Prominent women’s groups in the city strongly decried health minister Suresh Shetty’s proposal to seek an amendment to the existing anti-sex selection laws and invoke murder charges against persons involved in female foeticide.
“According to the PCPNDT Act, sex selection itself is a crime and the doctors involved should be punished as per the provisions of the act. The pregnant woman on whom sex selection is performed or undertaken is not an offender according to the act. This should be upheld in Maharashtra,” said a protest letter signed by organizations such as Stree Mukti Sanghatana, Forum Against Sex Selection, Akshara, All India Democratic Women’s Association, Population First, among others. The letter will be submitted to chief minister Prithviraj Chavan.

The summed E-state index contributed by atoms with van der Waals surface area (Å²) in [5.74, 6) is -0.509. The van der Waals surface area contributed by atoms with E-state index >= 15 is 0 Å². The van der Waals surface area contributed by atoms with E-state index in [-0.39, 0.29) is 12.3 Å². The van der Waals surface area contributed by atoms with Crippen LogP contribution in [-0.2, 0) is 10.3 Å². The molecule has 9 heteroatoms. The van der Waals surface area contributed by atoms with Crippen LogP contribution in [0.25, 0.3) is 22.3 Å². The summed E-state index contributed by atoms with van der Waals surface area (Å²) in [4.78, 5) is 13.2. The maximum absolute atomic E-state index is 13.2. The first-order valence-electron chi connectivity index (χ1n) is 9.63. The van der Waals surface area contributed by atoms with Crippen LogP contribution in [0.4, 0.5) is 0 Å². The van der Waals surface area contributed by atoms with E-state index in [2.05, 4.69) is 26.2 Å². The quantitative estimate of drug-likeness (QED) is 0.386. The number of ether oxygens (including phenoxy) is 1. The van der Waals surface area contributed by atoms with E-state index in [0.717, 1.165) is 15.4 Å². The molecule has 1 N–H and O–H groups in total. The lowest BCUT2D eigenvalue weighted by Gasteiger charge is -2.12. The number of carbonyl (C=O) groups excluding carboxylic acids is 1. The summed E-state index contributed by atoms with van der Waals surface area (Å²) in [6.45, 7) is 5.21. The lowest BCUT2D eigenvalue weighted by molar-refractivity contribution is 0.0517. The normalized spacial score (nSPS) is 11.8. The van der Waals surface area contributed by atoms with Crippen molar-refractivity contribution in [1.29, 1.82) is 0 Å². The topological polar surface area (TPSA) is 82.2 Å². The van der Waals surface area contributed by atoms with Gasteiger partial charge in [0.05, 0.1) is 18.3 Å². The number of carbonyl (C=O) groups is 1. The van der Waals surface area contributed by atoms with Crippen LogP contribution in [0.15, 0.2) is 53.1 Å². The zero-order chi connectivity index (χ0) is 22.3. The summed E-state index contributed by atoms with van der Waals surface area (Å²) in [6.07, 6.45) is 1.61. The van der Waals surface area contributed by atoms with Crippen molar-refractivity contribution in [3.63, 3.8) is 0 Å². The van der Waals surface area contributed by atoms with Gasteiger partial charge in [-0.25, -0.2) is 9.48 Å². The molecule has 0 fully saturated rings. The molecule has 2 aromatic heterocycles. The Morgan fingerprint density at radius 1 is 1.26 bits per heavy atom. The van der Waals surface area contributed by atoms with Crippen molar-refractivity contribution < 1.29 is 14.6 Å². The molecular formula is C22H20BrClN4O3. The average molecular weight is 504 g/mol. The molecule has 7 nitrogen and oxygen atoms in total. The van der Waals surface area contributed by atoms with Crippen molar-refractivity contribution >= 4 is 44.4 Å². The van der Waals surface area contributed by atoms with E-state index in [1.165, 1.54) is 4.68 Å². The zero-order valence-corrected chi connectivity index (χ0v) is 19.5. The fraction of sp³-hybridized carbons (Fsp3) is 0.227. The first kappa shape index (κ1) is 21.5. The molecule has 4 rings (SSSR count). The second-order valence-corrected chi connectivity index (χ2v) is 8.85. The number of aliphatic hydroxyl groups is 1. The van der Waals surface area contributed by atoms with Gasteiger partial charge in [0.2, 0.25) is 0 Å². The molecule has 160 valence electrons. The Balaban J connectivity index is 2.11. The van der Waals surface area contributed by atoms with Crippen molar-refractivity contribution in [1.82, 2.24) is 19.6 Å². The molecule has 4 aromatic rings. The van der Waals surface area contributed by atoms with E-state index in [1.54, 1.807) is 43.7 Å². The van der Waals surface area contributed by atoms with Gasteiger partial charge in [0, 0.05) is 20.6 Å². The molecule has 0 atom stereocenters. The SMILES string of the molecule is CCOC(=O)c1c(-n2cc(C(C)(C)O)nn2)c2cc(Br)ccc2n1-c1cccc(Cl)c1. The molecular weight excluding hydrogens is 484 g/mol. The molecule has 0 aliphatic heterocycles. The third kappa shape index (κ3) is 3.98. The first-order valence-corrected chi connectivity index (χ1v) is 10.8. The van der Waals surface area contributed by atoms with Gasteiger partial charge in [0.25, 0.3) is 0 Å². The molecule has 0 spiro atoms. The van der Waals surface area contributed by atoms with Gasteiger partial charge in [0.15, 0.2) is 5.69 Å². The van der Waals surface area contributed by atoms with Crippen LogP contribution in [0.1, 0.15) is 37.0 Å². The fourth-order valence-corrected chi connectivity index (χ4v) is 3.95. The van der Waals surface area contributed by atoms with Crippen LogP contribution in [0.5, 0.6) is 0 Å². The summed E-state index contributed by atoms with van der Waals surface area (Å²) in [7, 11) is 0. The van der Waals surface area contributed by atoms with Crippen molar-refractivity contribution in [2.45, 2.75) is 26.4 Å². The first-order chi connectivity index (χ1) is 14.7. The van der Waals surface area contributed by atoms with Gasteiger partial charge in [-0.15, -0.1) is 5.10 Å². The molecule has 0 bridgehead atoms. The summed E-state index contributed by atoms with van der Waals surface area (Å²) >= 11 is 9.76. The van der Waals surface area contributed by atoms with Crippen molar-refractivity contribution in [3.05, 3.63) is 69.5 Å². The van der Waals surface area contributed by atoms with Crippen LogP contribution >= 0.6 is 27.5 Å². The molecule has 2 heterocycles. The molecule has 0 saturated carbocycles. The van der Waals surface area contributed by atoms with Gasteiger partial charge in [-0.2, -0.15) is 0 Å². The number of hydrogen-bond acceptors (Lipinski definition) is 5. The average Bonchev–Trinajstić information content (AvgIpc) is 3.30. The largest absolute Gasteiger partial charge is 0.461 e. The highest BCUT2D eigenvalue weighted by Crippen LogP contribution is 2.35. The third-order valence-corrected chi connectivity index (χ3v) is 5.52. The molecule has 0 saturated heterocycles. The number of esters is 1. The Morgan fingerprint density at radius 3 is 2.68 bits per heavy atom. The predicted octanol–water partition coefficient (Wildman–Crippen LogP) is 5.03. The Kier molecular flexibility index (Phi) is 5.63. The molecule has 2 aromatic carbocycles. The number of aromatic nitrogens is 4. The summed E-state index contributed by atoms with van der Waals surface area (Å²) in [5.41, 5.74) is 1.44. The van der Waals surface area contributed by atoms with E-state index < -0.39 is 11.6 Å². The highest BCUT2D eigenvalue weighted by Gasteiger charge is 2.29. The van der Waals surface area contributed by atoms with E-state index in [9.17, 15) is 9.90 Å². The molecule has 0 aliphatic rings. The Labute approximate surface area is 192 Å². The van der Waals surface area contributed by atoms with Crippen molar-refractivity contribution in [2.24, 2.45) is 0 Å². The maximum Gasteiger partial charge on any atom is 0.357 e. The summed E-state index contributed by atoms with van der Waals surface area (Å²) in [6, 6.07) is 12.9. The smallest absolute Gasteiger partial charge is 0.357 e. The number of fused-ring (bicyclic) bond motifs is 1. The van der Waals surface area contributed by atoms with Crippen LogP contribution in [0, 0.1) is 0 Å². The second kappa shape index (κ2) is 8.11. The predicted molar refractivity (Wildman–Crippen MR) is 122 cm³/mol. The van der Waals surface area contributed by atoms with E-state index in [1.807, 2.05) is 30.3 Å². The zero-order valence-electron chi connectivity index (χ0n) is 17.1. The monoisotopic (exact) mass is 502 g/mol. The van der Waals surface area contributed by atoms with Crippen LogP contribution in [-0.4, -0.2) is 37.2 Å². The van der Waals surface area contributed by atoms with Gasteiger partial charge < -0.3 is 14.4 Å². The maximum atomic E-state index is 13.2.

Nandita Shah of Akshara told TOI the issue was veering towards depriving women of their right to abortion, which was unacceptable. “We have always demanded the continuous and strict monitoring of sonography centres, hospitals and nursing homes and strict action against all unlicensed centres. Instead of concentrating on this issue and doctors who misuse medical technology, the discussion in the assembly focused on abortions,” said the letter, adding that such moves would curtail women’s access to safe abortion services.
Dr Suchitra Dalvie of Common Health said, “If one type of abortion is considered murder, then what do we consider the other abortions?” Medico-legal expert Dr Gopinath Shenoy said a 20-week-old foetus cannot sustain itself independently. “Hence, it cannot be considered a living entity. There is no question of murder.”